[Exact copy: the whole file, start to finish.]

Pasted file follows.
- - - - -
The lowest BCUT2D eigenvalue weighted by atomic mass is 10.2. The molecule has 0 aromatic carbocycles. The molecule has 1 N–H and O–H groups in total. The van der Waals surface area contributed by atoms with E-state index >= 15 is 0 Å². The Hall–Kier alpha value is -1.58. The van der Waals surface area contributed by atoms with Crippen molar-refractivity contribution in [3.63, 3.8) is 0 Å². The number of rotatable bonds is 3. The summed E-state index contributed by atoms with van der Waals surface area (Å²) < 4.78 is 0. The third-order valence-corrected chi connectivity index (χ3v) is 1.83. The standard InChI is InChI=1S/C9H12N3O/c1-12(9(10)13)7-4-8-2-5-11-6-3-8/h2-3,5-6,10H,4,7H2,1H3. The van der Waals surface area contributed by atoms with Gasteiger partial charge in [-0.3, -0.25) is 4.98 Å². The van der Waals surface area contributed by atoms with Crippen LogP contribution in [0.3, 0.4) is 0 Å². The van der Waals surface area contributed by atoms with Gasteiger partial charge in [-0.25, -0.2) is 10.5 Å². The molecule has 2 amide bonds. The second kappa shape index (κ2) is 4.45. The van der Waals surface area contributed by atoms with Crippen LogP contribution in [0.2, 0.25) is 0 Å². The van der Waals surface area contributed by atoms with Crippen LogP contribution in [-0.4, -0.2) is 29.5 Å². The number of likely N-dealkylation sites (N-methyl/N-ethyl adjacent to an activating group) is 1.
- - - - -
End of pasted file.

The lowest BCUT2D eigenvalue weighted by atomic mass is 10.2. The molecule has 0 aromatic carbocycles. The molecule has 1 N–H and O–H groups in total. The van der Waals surface area contributed by atoms with E-state index >= 15 is 0 Å². The Hall–Kier alpha value is -1.58. The van der Waals surface area contributed by atoms with Crippen molar-refractivity contribution in [3.63, 3.8) is 0 Å². The number of rotatable bonds is 3. The summed E-state index contributed by atoms with van der Waals surface area (Å²) < 4.78 is 0. The third-order valence-corrected chi connectivity index (χ3v) is 1.83. The standard InChI is InChI=1S/C9H12N3O/c1-12(9(10)13)7-4-8-2-5-11-6-3-8/h2-3,5-6,10H,4,7H2,1H3. The van der Waals surface area contributed by atoms with Gasteiger partial charge in [-0.3, -0.25) is 4.98 Å². The van der Waals surface area contributed by atoms with Crippen LogP contribution in [0.3, 0.4) is 0 Å². The van der Waals surface area contributed by atoms with Gasteiger partial charge in [-0.25, -0.2) is 10.5 Å². The molecule has 2 amide bonds. The second kappa shape index (κ2) is 4.45. The van der Waals surface area contributed by atoms with Crippen LogP contribution in [0.2, 0.25) is 0 Å². The van der Waals surface area contributed by atoms with Crippen LogP contribution in [-0.4, -0.2) is 29.5 Å². The number of likely N-dealkylation sites (N-methyl/N-ethyl adjacent to an activating group) is 1.